Barrett Warner is a writer I had the great pleasure to read with (at the Last Sunday, Last Rites series) when I traveled through Baltimore in late April. I loved what he and poet Jessica Dotson did to tweak the usual line-up of readers. Simply by reading their poems one at a time, alternating (an opaque call and response), they raised the energy level in the room to heights that the normal everyone’s-turn-at-bat would have missed.
Barrett wears a number of hats like most of us: he’s a poet who leaves an impression wherever he goes (winner of the 2011 Princemere Poetry Prize and finalist for the 2012 Washington Writers’ Publishing House book contest); author of the chapbook Til I’m Blue in the Face (Tropos Press); a horse breeder; and co-publisher with his wife, poet Julia Wendell, of the small press, Galileo Books. As a critic, he’s reviewed books for such publications as jmww, Loch Raven Review, and Rattle; and he has reviews forthcoming at Otis Nebula, Cerise Press, Shenandoah, Fiddleback, and Chattahoochee Review. He lives on a farm in Maryland’s Gunpowder Watershed. Without further ado:
Karen: What do you see as the challenges particular to reviewing poetry?
Barrett: The word poetry feels so general. Not all language is verbal. My chargers know six words and a jockey chirp, but lordy, the stories they tell, the poems they sing.
Digging into a book of poems I wanted to be swept away. Falling in love is the easy part. Now it’s more about, OK, where are we going now? Will I need a toothbrush? Most poets are writing from experience rather than particular lyric traditions or “schools” (the Black Mountain School today sounds like the name of a fiddle band). How do you critique someone’s experience?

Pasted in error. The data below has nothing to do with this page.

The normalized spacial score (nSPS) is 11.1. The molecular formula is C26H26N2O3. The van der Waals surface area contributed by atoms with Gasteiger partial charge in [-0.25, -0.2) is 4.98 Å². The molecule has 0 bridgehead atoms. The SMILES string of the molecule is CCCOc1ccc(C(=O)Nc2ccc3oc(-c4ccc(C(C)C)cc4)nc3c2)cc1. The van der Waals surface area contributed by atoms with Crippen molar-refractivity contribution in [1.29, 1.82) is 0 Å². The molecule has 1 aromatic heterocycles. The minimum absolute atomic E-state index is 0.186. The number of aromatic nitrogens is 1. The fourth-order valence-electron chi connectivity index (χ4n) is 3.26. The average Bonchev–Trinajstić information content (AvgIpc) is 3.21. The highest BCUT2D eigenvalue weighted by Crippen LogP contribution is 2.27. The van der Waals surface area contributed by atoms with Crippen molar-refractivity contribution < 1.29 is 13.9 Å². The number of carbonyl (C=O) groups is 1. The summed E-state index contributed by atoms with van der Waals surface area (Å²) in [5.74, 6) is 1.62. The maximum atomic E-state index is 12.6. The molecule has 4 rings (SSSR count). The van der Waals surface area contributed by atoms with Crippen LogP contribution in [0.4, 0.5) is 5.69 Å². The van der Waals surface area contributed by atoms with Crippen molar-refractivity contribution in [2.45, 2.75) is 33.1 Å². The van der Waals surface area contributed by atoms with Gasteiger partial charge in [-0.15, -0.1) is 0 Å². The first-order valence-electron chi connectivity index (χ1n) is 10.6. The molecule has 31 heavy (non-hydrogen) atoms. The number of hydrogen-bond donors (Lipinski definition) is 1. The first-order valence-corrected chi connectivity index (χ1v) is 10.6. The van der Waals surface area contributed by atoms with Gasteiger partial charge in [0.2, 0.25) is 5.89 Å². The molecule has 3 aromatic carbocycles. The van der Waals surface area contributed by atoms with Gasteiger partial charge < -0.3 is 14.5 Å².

The biggest challenge is to know who you’re writing to. In the newspaper age you had an idea where the roll-ups were being tossed—houses, newsstands, etc. Online reviews reach an unfixed readership. I’ve got three lines to grab someone I’ve never met and could never describe; three lines to win them over into clicking the “see more” button.
For me, reading poetry is the same great sport it ever was. But talking about it, reviewing it, which is very old school, can be awkward. Having ideas—judging the art of a poem—feels so selfish. My main point in writing a review is that as I get older it’s harder for me to be moved but when I am moved I definitely want the whole world to know about it.
One problem I have—editors want you to discover Mozart’s next Requiem, and to write about it in 500 words. This is Mozart we’re talking about! Try 10,000 words. I mean, it’s online so we’re not offing trees. The cost of paper is not an issue. I need 1,100 to 1,400 words to make a review.
In terms of the poems themselves, I’m troubled by line edits. It’s so much easier and cheaper to lay-out and print a book since it doesn’t have to be off-set anymore. Editors used to do a much better job combing manuscripts, fussing over text. I’ve seen a lot of great poems which still would have benefited from a better word here or there but no one seems to know whose department that is.
Personally, I’m someone who needs aggressive editing. I was forty-eight by the time I learned how to spell bougainvillea, not to mention my affection for confusing rhetoric. Often I’ll write a review and forget to say whether or not I liked a book. I rely strongly on editors who are probably very busy to help me nevertheless, to remind me of the basics. Many of my first drafts of a review need a twenty minute shower. So I couldn’t really work without lots of editing and I sort of wish more poets felt the same way.
Read the rest here.